Up bright and early at 6 to photograph the sunrise and then
a sit down for breakfast. One of the local Indians came
around to visit us in his canoe and showed us his catch
of Pimelodus fasciatum and a woodcat species; the
cameras were out in force.
elegans collecting site.
This was the most superb day of all as I caught my first
Corydoras. We crossed the short creek from the boat
at the Madre Reserve, walked about 450 yards across a timber
bridge and down to the Tunche Cano stream were we caught
Corydoras elegans by the score and the adrenaline
is really running high now. Jools and I were really up for
it and we couldn't stop talking and laughing at the same
time as we scooped up Cory after Cory with sometimes three
or four in our catch nets. The substrate here was rusty
red clay covered with a leaf litter over a closed canopy
as can be seen in the accompanying photograph.
All good things have to come
to an end but things were to get even better in the afternoon.
We traveled about a ½ mile back down the Rio Orosa
to a small flooded cocha at Eloise's house, a local Indian
woman who's husband had died a few years earlier and had
lived alone ever since with her dog and chickens for company.
The rest of the group crossed the
cocha, which was waist deep to net near the house. I decided
to head in the opposite direction from the house at the
head of the small lake as I had quickly learned that when
there is a lot of netting activity going on, the water gets
quite turbid and lessons the chance of catching fish.
author catching Corydoras elegans
The first few sweeps
brought up young Amblydoras hancocki (talking catfish).
They must have been spawning here as they were really tiny,
I kept a few but there was far too many and released quite
a few of them back to their home. There was also Cichlids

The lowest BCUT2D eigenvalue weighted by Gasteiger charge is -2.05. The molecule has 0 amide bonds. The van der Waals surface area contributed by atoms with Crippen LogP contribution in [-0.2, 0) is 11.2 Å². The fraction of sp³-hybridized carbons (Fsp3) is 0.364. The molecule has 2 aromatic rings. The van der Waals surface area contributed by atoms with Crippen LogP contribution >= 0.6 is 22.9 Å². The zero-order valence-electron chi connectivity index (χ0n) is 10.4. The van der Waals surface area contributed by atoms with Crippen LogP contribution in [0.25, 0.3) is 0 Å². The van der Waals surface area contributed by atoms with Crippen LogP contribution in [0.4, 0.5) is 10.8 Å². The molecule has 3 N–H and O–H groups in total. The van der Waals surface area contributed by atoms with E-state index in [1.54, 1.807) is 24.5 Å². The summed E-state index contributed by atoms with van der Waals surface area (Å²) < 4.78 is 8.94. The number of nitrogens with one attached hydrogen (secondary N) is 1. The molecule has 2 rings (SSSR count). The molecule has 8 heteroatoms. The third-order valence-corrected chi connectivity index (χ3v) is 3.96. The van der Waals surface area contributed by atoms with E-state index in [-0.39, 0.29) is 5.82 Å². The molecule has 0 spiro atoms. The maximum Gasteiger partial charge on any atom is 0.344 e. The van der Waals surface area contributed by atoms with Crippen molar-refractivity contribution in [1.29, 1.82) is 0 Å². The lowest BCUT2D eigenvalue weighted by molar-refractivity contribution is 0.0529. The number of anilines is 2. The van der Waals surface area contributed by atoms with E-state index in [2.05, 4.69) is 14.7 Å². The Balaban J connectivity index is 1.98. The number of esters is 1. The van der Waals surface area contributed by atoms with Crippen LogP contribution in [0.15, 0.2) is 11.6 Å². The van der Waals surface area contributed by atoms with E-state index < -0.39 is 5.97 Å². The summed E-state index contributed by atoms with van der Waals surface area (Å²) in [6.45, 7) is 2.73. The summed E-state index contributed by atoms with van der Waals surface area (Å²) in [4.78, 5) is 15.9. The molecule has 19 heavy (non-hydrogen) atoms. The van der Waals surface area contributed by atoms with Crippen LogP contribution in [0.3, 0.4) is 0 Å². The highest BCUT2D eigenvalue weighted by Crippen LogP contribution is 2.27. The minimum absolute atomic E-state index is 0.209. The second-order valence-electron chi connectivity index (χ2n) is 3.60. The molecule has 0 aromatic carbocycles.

here of the Aquidens genus. I then started to catch
Brochis splendens, which were a stunning green colouration,
which heralded the arrival of the rest of the party. I must
have caught about 30 splendens all about young adult
size, a good day by anyone's standards. We went back to
the boat happy and I was ready for our evening meal.
We relaxed at night
playing cards with Steve and the two American boys, Stuart
and Corrie. We had a few beers of course but retired early
at 11pm for a good nights sleep (in spite of the generator).
Slept well and woke about 6am and wondered up to the main
deck. A couple of local families had caught a few whiptail
cats under the Madre Serva Reserve Station and I went down
to the lower deck to barter with them. I swapped a t-shirt
and 2 batteries (for their torches) to each family for their
catches, one of the tops being my much coveted Heart of
Midlothian football top, so the Hearts now have a supporter
in the Peruvian jungle! One of the fish traded was a rather
large Sturisoma species and the rest were common
whiptails, which are now safely tucked up in a tank in my
with his dead Pleco!
After breakfast we sailed
back up the river to a village where the locals were expecting
us. This was a part of the trip that I was looking forward
to as we met the local village folk and traded our t-shirts
and batteries for the locally made souvenirs such as dried
seeds and an enormous pair of Dorid pectoral bones, which
must have made this fish about a foot long! I also snapped
up a set of panpipes, which were made to order on the day!
which I still can't play properly. We then set sail back
down the river for about 2 hours to the next reserve, the
Paucarillo Forest Preserve.
We docked here and went quite a trek through the jungle
to a small stream where we found Apistogramma agassizi
in abundance, youngsters and large adults in their colourful
livery. In the evening we stopped of at a large village/town